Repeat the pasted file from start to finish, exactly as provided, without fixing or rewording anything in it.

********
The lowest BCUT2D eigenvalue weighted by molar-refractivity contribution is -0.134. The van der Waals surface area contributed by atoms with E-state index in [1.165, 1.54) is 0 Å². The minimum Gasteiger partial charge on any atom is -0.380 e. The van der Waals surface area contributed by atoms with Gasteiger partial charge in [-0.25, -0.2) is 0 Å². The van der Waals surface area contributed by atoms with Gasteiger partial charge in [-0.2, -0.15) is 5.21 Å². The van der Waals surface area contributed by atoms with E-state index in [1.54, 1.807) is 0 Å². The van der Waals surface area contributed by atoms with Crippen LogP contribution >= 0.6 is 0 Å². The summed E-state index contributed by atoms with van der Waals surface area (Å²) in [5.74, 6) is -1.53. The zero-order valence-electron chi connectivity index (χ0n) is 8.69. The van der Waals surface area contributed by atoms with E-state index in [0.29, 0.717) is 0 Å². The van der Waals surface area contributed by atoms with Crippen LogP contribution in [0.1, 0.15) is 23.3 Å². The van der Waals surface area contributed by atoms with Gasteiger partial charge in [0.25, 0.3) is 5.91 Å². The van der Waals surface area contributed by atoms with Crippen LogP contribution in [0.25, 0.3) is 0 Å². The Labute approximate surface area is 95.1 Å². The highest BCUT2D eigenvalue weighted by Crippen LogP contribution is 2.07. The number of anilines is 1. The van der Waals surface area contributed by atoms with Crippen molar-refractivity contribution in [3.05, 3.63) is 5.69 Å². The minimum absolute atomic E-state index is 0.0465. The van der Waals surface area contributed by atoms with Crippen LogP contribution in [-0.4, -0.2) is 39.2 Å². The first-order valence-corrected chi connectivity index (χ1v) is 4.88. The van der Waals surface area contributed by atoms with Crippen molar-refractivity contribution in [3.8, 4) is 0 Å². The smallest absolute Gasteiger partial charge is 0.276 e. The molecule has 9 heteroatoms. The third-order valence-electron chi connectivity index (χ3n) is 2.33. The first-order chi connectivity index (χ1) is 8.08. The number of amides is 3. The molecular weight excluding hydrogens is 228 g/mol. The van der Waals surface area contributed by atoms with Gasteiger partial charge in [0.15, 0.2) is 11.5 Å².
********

The lowest BCUT2D eigenvalue weighted by molar-refractivity contribution is -0.134. The van der Waals surface area contributed by atoms with E-state index in [1.165, 1.54) is 0 Å². The minimum Gasteiger partial charge on any atom is -0.380 e. The van der Waals surface area contributed by atoms with Gasteiger partial charge in [-0.25, -0.2) is 0 Å². The van der Waals surface area contributed by atoms with Gasteiger partial charge in [-0.2, -0.15) is 5.21 Å². The van der Waals surface area contributed by atoms with E-state index in [1.54, 1.807) is 0 Å². The van der Waals surface area contributed by atoms with Crippen LogP contribution >= 0.6 is 0 Å². The summed E-state index contributed by atoms with van der Waals surface area (Å²) in [5.74, 6) is -1.53. The zero-order valence-electron chi connectivity index (χ0n) is 8.69. The van der Waals surface area contributed by atoms with E-state index in [0.29, 0.717) is 0 Å². The van der Waals surface area contributed by atoms with Crippen LogP contribution in [0.1, 0.15) is 23.3 Å². The van der Waals surface area contributed by atoms with Gasteiger partial charge in [0.25, 0.3) is 5.91 Å². The van der Waals surface area contributed by atoms with Crippen LogP contribution in [0.25, 0.3) is 0 Å². The Labute approximate surface area is 95.1 Å². The highest BCUT2D eigenvalue weighted by Crippen LogP contribution is 2.07. The number of anilines is 1. The van der Waals surface area contributed by atoms with Crippen molar-refractivity contribution in [3.05, 3.63) is 5.69 Å². The minimum absolute atomic E-state index is 0.0465. The van der Waals surface area contributed by atoms with Crippen LogP contribution in [-0.4, -0.2) is 39.2 Å². The first-order valence-corrected chi connectivity index (χ1v) is 4.88. The van der Waals surface area contributed by atoms with Crippen molar-refractivity contribution in [3.8, 4) is 0 Å². The smallest absolute Gasteiger partial charge is 0.276 e. The molecule has 9 heteroatoms. The third-order valence-electron chi connectivity index (χ3n) is 2.33. The first-order chi connectivity index (χ1) is 8.08. The number of amides is 3. The molecular weight excluding hydrogens is 228 g/mol. The van der Waals surface area contributed by atoms with Gasteiger partial charge in [0.15, 0.2) is 11.5 Å².